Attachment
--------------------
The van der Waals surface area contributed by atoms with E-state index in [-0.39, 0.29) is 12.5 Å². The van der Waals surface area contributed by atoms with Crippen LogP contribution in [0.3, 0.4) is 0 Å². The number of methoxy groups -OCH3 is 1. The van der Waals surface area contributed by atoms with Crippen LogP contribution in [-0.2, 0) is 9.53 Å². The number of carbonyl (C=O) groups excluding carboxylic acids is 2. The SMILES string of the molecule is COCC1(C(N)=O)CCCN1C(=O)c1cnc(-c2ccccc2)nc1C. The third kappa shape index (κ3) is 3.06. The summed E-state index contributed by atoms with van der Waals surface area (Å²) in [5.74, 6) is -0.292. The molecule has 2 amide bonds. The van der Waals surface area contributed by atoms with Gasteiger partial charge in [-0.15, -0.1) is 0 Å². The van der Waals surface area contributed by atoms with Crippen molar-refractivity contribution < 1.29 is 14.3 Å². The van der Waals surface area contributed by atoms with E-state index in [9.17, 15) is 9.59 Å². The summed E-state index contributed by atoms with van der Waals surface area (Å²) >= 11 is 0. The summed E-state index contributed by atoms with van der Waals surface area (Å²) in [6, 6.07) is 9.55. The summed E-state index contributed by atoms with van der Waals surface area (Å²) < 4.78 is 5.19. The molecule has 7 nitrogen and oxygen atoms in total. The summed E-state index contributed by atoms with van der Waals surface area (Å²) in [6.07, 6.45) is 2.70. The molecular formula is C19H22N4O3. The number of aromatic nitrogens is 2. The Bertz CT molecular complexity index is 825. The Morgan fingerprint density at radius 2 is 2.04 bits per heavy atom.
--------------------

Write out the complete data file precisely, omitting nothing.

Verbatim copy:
The van der Waals surface area contributed by atoms with E-state index in [-0.39, 0.29) is 12.5 Å². The van der Waals surface area contributed by atoms with Crippen LogP contribution in [0.3, 0.4) is 0 Å². The number of methoxy groups -OCH3 is 1. The van der Waals surface area contributed by atoms with Crippen LogP contribution in [-0.2, 0) is 9.53 Å². The number of carbonyl (C=O) groups excluding carboxylic acids is 2. The SMILES string of the molecule is COCC1(C(N)=O)CCCN1C(=O)c1cnc(-c2ccccc2)nc1C. The third kappa shape index (κ3) is 3.06. The summed E-state index contributed by atoms with van der Waals surface area (Å²) in [5.74, 6) is -0.292. The molecule has 2 amide bonds. The van der Waals surface area contributed by atoms with Gasteiger partial charge in [-0.15, -0.1) is 0 Å². The van der Waals surface area contributed by atoms with Crippen molar-refractivity contribution < 1.29 is 14.3 Å². The van der Waals surface area contributed by atoms with E-state index in [9.17, 15) is 9.59 Å². The summed E-state index contributed by atoms with van der Waals surface area (Å²) >= 11 is 0. The summed E-state index contributed by atoms with van der Waals surface area (Å²) in [6, 6.07) is 9.55. The summed E-state index contributed by atoms with van der Waals surface area (Å²) < 4.78 is 5.19. The molecule has 7 nitrogen and oxygen atoms in total. The summed E-state index contributed by atoms with van der Waals surface area (Å²) in [6.07, 6.45) is 2.70. The molecular formula is C19H22N4O3. The number of aromatic nitrogens is 2. The Bertz CT molecular complexity index is 825. The Morgan fingerprint density at radius 2 is 2.04 bits per heavy atom.